The policy behind this may have been to incentivize employers to continue allowing employees in the middle of FFCRA leave as of January 1, 2021 to finish out, and be paid for, any remaining leave to which they would have otherwise been entitled.  The tax credit is only available for leave that would otherwise satisfy the FFCRA, had it remained in effect, i.e., if employees for whom the employer provides paid leave would otherwise meet the eligibility requirements under the FFCRA and did not use the full amount of EPSL or E-FMLA leave between April 1, 2020 and December 31, 2020.

Relief for Health Care and Dependent Care Flexible Spending Accounts

As many employees are approaching the end of the year with significantly more unused funds in their health FSA and/or dependent care assistance plan (DCAP) than usual due to COVID-19, the stimulus package provides employers with the option of amending their plans to allow the following:

The stimulus bill allows employers to retroactively amend the plan to take advantage of any of the relief described above; however, any amendment must be adopted no later than the “last day of the first calendar year beginning after the end of the plan year in which the amendment is effective.” The employer must also operate the plan consistent with the terms of the amendment in the interim between date the amendment is intended to be effective and when it is ultimately adopted by the plan. For calendar year plans, this means any changes to the 2020 plan year must be adopted on or before December 31, 2021 and any changes to the 2021 plan year must be adopted on or before December 31, 2022.

Employers who adopt any of the relief options must amend their cafeteria plan by the applicable deadline and communicate the changes to employees.

Conclusion

Employers should familiarize themselves with these changes and determine next steps.  Employers should also consider any state or local COVID-19 related leave requirements. If an employer has employees in a state or locality with mandatory COVID-19 related leave, the expiration of mandatory paid leave under the FFCRA does not relieve employers of their obligation under state law.  Finally, employers who intend to adopt any of the health FSA or DCAP related relief should communicate these changes to employees, operate the plan in accordance with these intended changes, and adopt the necessary amendments before the applicable timeframe.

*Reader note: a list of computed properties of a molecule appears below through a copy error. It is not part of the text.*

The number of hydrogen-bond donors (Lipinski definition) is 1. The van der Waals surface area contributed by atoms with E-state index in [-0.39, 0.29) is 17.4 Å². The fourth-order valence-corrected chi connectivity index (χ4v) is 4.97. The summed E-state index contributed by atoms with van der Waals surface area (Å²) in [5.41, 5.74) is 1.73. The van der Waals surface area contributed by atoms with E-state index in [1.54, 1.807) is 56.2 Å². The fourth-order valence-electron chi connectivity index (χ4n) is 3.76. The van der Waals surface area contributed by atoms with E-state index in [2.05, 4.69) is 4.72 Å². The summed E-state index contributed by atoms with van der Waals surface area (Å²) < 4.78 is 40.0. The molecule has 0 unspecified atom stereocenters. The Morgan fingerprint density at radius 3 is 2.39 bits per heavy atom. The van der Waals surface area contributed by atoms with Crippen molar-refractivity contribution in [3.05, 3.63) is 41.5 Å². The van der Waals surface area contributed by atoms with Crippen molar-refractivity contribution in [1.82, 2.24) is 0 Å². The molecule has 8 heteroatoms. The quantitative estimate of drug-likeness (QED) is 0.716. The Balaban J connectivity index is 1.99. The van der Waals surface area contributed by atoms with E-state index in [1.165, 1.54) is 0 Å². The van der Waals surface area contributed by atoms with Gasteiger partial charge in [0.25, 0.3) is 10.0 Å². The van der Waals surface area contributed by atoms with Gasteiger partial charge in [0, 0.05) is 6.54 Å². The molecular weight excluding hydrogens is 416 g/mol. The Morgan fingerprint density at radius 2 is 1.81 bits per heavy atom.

About the Author.  This alert was prepared for Alera Group by Marathas Barrow Weatherhead Lent LLP, a national law firm with recognized experts on employee benefits, executive compensation, and employment law.  Contact Stacy Barrow or Nicole Quinn-Gato at sbarrow@marbarlaw.com or nquinngato@marbarlaw.com.

The information provided in this alert is not, is not intended to be, and shall not be construed to be, either the provision of legal advice or an offer to provide legal services, nor does it necessarily reflect the opinions of the agency, our lawyers, or our clients.  This is not legal advice.  No client-lawyer relationship between you and our lawyers is or may be created by your use of this information.  Rather, the content is intended as a general overview of the subject matter covered.  This agency and Marathas Barrow Weatherhead Lent LLP are not obligated to provide updates on the information presented herein.  Those reading this alert are encouraged to seek direct counsel on legal questions.

© 2020 Marathas Barrow Weatherhead Lent LLP.  All Rights Reserved.

Vaccine Mandates and Employment Practices Liability

Posted on December 23rd, 2020

With front-line healthcare workers already receiving COVID-19 vaccines, plans in place for successive phases of vaccination, and organizations of all kinds hoping for a mid- to late-spring return to normalcy, employers everywhere are asking the same questions:

  • Should my organization mandate employee vaccination?
  • What happens if an employee refuses to comply with a vaccination mandate?

“Without exaggerating, this is the most consequential employment issue of our lifetime because it affects every employee in this country,” Quinnipiac University School of Law adjunct professor Michael Soltis told Property Casualty 360. “To the extent that this virus is passed through asymptomatic individuals, that means decisions affect not only the employee but also the employee’s family, friends and other contacts. It has the potential to affect 300 million people in this country.”

So, case closed, right? Mandatory vaccination for all employees once vaccines are available to them?

Not so fast.